In October 2018, the use of recreational cannabis was legalized across Canada. Looking back at the past year, physicians remain divided in their views towards this new legislation, though support skews towards younger GPs. This legislation has impacted the use of prescription treatments and patient visits in a number of key therapeutic areas, though not to the degree that was anticipated 12 months ago. See the infographic for insights into Canadian physicians’ perspectives on the legalization of recreational cannabis.
Half of all GPs have observed an increase in recreational cannabis users within their practice. Support and opposition of the legalization of recreational cannabis is consistent across Canada. Supporters of the legislation are more likely to be younger physicians.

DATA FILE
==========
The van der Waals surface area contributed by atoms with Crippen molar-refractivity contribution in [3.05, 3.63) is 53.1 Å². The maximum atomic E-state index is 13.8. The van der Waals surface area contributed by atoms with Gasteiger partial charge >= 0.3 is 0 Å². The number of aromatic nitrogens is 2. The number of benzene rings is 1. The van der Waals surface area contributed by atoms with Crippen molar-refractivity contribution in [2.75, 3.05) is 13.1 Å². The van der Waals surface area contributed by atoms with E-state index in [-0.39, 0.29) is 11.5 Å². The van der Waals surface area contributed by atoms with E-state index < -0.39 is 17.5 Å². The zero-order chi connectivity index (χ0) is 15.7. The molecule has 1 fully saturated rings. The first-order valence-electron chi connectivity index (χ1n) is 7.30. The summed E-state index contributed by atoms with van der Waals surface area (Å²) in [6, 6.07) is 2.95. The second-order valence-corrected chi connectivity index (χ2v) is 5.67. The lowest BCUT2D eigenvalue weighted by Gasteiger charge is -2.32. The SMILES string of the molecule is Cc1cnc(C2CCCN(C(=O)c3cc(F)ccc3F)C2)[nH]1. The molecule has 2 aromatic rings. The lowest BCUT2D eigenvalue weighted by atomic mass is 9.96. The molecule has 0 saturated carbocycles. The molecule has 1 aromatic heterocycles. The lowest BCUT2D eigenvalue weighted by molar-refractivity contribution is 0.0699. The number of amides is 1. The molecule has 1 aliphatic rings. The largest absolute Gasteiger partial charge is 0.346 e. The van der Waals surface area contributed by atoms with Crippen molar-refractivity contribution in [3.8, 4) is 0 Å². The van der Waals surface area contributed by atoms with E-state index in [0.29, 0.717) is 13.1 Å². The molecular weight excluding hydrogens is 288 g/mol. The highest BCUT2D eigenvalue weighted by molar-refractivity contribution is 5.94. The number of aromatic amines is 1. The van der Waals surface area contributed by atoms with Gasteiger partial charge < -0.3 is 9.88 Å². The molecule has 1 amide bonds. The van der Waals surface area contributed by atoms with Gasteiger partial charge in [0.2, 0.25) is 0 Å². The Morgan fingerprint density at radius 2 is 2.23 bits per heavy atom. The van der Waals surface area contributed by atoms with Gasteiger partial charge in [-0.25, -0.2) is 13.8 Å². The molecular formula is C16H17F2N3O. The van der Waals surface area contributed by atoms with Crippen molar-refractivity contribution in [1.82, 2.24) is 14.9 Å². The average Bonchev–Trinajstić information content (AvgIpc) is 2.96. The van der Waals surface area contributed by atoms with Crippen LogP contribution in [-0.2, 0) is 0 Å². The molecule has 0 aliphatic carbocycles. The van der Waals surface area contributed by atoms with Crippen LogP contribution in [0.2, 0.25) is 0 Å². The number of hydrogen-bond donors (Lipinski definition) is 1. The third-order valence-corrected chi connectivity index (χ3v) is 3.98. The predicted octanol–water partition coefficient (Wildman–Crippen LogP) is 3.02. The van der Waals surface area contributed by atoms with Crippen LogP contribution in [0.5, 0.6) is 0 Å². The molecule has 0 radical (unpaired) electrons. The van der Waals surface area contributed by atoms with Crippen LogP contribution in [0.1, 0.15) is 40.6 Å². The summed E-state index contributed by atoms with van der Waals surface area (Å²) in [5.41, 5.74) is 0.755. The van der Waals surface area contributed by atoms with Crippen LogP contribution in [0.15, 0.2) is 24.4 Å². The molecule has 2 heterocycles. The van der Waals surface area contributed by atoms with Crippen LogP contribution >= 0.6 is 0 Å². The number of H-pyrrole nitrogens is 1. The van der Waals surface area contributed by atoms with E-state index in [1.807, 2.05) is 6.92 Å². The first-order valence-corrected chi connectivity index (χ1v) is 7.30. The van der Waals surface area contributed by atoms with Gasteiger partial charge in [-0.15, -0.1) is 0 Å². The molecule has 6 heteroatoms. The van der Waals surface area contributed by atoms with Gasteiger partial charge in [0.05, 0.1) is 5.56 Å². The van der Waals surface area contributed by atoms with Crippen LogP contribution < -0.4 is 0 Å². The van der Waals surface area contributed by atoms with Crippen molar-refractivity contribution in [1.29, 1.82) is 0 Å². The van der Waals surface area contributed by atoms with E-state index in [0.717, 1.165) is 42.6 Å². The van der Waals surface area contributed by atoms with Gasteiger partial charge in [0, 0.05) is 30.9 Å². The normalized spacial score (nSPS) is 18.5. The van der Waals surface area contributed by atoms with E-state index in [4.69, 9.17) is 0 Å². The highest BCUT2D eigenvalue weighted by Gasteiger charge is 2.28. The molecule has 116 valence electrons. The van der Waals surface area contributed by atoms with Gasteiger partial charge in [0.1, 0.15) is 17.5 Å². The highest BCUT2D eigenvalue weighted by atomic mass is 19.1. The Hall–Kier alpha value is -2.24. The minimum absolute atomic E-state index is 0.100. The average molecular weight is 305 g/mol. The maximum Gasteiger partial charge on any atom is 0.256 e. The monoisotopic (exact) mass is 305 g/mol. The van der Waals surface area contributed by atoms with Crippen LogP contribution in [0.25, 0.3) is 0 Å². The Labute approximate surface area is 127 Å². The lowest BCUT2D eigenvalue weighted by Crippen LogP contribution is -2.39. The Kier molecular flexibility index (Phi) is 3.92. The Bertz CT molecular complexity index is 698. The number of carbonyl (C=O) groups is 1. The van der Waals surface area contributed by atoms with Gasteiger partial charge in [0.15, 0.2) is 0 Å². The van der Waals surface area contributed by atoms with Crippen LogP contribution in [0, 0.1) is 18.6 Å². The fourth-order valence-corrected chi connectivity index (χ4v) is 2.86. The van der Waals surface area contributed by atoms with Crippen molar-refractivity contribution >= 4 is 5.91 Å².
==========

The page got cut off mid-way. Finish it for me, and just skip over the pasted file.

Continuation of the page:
GPs have observed a decline in patient visits related to prescriptions for anxiety and severe stress (13%), chronic pain (17%) and insomnia (12%). GPs have observed an increase in certain conditions/symptoms as a result of recreational cannabis use: anxiety, fear/panic (33%), dependence/misuse (32%), psychotic symptoms (27%) and effects on the brain (26%).
Despite the polarizing nature of this issue, supporters of recreational cannabis tend to skew younger, suggesting that acceptance of recreational cannabis is likely to remain, if not grow.